An Alopekis is a small dog with fox-like features. This dog the wedge shaped head and triangular pricked ears that are typical to a fox. This small breed has an elegantly curved tail and a beautiful glossy double coat that comes in different colors. This breed has always been the valued pet and companion of the Greek people even from the ancient times and up to these days. For centuries, these versatile dogs have been utilized in farms as ratters and all around farm dogs. An Alopekis is a terror when it comes to vermin hunting. This flock attendant is an enthusiastic worker. This dog will herd even a few heads of geese; will sleep in the hen house, alert and always on the lookout for foxes. Small as the dog may be but it will guard the cattle, the goats and other livestock in the farm. The dog will run alongside donkeys and horses in the same manner that it will escort the children to school. These dogs have roamed the streets of Greece, belonging to no one and untrained by anyone but always willing to serve and forever ready to guard and to protect people and property. The Alopekis is a highly versatile breed. It can live in rural areas as well as in big cities. The dog can be an indolent and pampered lap dog but it can also be the excellent companion of an active owner. An Alopekis is always ready for action. The dog may be small but it is athletic and exhibits fast reflexes. The dog can cover long distances without tiring and can be depended on to easily find hares and small game for the stew pot. The Greek people have never been wrong in acknowledging the dog as a “multum in parvo”. An Alopekis is truly a great big dog in a small package!
|Height (male/female)||8-12 inches (20-30 cm)|
|Weight (male/female)||6.5-15.5 pounds (3-7 kg)|
|Life expectancy||13-16 years|
The Alopekis is one of the breeds under the umbrella of Small Greek House Dogs. These dogs were once considered to be a different type of the same breed of stray dogs that are commonly seen in the streets of Greece. However, the Alopekis was established to be of a different breed with distinct features. A separate standard was later on written for this breed. The Alopekis is a longer than tall breed. This breed’s medium length strong neck blends smoothly onto the muscular withers. The chest is broad and deep, the well extended ribcage is well sprung. The strong back curves gracefully into the broad muscular loin. An Alopekis has straight forelegs and well rounded hind quarters. Elliptical feet have strong nails and thick pads. This breed’s tail is long, easily reaching the hock joints. The tail forms a sickle and carried high. In motion, the tail is very mobile.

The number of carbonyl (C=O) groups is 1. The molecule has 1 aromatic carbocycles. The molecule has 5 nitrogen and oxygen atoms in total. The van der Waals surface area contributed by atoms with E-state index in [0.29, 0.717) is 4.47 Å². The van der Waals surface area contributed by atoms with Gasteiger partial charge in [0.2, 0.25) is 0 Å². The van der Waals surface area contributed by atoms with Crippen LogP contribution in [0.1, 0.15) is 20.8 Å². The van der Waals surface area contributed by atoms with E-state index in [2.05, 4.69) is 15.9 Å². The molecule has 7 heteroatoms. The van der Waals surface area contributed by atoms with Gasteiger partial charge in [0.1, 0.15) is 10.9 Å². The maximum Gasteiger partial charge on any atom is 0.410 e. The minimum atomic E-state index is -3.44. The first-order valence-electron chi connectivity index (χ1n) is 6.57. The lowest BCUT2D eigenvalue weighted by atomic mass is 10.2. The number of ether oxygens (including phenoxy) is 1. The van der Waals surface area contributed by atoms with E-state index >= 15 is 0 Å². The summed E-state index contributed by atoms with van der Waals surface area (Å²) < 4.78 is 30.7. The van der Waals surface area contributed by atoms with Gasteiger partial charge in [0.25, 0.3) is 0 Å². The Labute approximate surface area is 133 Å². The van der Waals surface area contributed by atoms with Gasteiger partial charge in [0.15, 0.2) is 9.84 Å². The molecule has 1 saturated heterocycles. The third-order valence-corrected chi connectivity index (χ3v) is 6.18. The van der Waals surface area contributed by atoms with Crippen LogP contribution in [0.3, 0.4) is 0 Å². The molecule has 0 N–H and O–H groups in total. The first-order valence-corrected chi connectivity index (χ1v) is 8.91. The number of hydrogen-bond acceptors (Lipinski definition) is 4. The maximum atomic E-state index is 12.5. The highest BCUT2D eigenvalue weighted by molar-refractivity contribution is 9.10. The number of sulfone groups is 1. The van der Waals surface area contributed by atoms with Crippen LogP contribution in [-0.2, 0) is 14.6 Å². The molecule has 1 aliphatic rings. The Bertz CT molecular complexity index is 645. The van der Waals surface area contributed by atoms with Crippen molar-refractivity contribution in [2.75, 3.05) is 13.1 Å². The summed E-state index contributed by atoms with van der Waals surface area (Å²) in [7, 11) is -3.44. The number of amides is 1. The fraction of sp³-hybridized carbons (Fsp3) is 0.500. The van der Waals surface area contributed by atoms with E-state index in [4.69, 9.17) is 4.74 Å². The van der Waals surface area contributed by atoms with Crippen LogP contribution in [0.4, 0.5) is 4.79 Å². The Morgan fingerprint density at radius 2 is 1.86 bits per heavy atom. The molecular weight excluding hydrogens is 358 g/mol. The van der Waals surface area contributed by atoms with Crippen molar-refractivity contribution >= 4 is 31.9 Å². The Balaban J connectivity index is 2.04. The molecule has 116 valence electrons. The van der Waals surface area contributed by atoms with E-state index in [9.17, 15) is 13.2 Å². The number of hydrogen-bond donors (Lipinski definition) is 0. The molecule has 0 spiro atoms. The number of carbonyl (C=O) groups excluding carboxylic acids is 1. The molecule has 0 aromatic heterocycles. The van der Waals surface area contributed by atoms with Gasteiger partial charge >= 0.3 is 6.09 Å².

This breed has wedge-shaped head. The broad skull is slightly domed. The stop is light but easily discernible. The muzzle tapers to a broad nose with well opened nostrils. This breed has strong jaws, regular teeth with scissor bite and taut lips. Almond shape or round bright eyes with well fitting eyelids have an intelligent expression. The color of the eyes is in accordance with the coat color. Large triangular shaped ears have slightly rounded ears. Erect ears are very mobile. The Alopekis is a double coated breed. The good quality coat has a hard but smooth outer coat and a dense soft under coat. The hair is thick and longer on the neck. Longer hair forms a brush on the tail and breaches on the rear side of the thighs. The forelegs have feathering as well. The short to medium length hair may be flat or slightly wavy but both hair types have a natural silky sheen. The coat can be of any color and color combination.